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Wednesday, August 12, 2009

PMI and the meta-planning process, or why software development planning is different

In the previous post I said I'd talk about Project Integration Management. Of that knowledge area from the PMBOK, I'll focus on one specific Project Management Process within the Project Integration Management (this is how PMBOK calls the different components for each Knowledge Area).The process I'll focus on is "Develop Project Management Plan".

There's an important distinction between what PMBOK suggests and what I've seen in the field (in software development organizations). The PMBOK talks about the project manager having to build a project "management" plan. Note the difference: not a project plan, but a project "management" plan.

The reason for that is, according to PMBOK: This process is needed

for defining, preparing, integrating and coordinating all subsidiary plans into a project management plan. The project management plan becomes the primary source of information for how the project will be planned, executed, monitored and controlled, and closed.[1]


In plain English this means that before you start the project you need a "meta-plan", i.e. a plan on how you plan to plan & manage the project (read that sentence again, it makes sense...)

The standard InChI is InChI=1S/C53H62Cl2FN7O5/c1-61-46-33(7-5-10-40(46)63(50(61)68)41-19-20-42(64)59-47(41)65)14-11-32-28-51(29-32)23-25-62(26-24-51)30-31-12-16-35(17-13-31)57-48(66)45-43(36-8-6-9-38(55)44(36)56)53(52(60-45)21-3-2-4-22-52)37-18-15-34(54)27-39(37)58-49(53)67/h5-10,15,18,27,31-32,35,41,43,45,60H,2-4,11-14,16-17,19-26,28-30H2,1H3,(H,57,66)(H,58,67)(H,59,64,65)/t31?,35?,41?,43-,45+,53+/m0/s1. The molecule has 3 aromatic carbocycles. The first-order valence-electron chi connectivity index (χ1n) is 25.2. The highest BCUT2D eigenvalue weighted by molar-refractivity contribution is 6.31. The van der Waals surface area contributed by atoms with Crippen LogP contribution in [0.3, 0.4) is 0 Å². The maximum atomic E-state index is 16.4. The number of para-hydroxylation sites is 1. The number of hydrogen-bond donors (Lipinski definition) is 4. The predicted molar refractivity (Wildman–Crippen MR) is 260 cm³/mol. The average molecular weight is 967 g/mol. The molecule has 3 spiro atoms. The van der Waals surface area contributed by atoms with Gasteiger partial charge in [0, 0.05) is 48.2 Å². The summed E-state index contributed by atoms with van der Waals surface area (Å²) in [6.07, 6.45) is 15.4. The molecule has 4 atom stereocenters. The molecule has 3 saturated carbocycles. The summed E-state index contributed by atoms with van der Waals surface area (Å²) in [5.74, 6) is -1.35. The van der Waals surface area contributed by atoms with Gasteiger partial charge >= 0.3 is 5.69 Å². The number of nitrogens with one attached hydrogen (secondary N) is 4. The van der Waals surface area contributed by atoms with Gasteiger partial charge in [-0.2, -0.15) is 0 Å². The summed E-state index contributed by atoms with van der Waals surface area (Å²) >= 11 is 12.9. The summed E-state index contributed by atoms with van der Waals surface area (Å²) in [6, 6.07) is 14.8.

In many (but not all) software organizations this particular process makes no sense. Why? Because it is very likely that you are involved in developing the next dot-version or major version of an existing software product/service. This is a major difference to what PMBOK and the PMI certification/approach is about.

In software, a lot of what we do is very much akin to what PMBOK calls "operations", i.e., a time-limited development effort within a context/organization that is pre-existing and has processes in place to deal with this (ongoing work vs. temporary and unique work). For the majority of the software organizations and projects out there this process is simply not useful.